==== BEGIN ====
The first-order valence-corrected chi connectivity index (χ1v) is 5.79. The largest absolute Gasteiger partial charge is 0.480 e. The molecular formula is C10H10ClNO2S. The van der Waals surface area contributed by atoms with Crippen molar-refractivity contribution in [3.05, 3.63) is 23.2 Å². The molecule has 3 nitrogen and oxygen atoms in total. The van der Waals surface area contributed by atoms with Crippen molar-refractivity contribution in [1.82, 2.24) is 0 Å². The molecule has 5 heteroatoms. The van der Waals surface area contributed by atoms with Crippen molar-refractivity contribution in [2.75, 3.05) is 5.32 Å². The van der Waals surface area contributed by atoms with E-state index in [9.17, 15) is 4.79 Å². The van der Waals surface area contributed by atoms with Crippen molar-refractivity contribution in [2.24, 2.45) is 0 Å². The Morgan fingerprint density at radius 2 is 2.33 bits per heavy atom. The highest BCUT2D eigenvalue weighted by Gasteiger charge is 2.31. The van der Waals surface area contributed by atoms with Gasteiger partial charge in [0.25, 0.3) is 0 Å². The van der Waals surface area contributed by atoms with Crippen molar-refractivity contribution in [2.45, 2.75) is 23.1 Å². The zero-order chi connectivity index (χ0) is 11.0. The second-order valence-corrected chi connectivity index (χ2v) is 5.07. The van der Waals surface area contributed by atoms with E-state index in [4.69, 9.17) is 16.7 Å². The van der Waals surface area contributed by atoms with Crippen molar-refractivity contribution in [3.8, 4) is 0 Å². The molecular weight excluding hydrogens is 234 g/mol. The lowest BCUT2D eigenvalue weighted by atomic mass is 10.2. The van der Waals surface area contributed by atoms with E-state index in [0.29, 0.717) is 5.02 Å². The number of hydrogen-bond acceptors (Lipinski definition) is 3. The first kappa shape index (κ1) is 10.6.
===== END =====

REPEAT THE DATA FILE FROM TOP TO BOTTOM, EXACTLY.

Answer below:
The first-order valence-corrected chi connectivity index (χ1v) is 5.79. The largest absolute Gasteiger partial charge is 0.480 e. The molecular formula is C10H10ClNO2S. The van der Waals surface area contributed by atoms with Crippen molar-refractivity contribution in [3.05, 3.63) is 23.2 Å². The molecule has 3 nitrogen and oxygen atoms in total. The van der Waals surface area contributed by atoms with Crippen molar-refractivity contribution in [1.82, 2.24) is 0 Å². The molecule has 5 heteroatoms. The van der Waals surface area contributed by atoms with Crippen molar-refractivity contribution in [2.75, 3.05) is 5.32 Å². The van der Waals surface area contributed by atoms with E-state index in [9.17, 15) is 4.79 Å². The van der Waals surface area contributed by atoms with Crippen molar-refractivity contribution in [2.24, 2.45) is 0 Å². The Morgan fingerprint density at radius 2 is 2.33 bits per heavy atom. The highest BCUT2D eigenvalue weighted by Gasteiger charge is 2.31. The van der Waals surface area contributed by atoms with Gasteiger partial charge in [0.25, 0.3) is 0 Å². The van der Waals surface area contributed by atoms with Crippen molar-refractivity contribution in [2.45, 2.75) is 23.1 Å². The zero-order chi connectivity index (χ0) is 11.0. The second-order valence-corrected chi connectivity index (χ2v) is 5.07. The van der Waals surface area contributed by atoms with E-state index in [4.69, 9.17) is 16.7 Å². The van der Waals surface area contributed by atoms with Crippen molar-refractivity contribution in [3.8, 4) is 0 Å². The molecular weight excluding hydrogens is 234 g/mol. The lowest BCUT2D eigenvalue weighted by atomic mass is 10.2. The van der Waals surface area contributed by atoms with E-state index in [0.29, 0.717) is 5.02 Å². The number of hydrogen-bond acceptors (Lipinski definition) is 3. The first kappa shape index (κ1) is 10.6.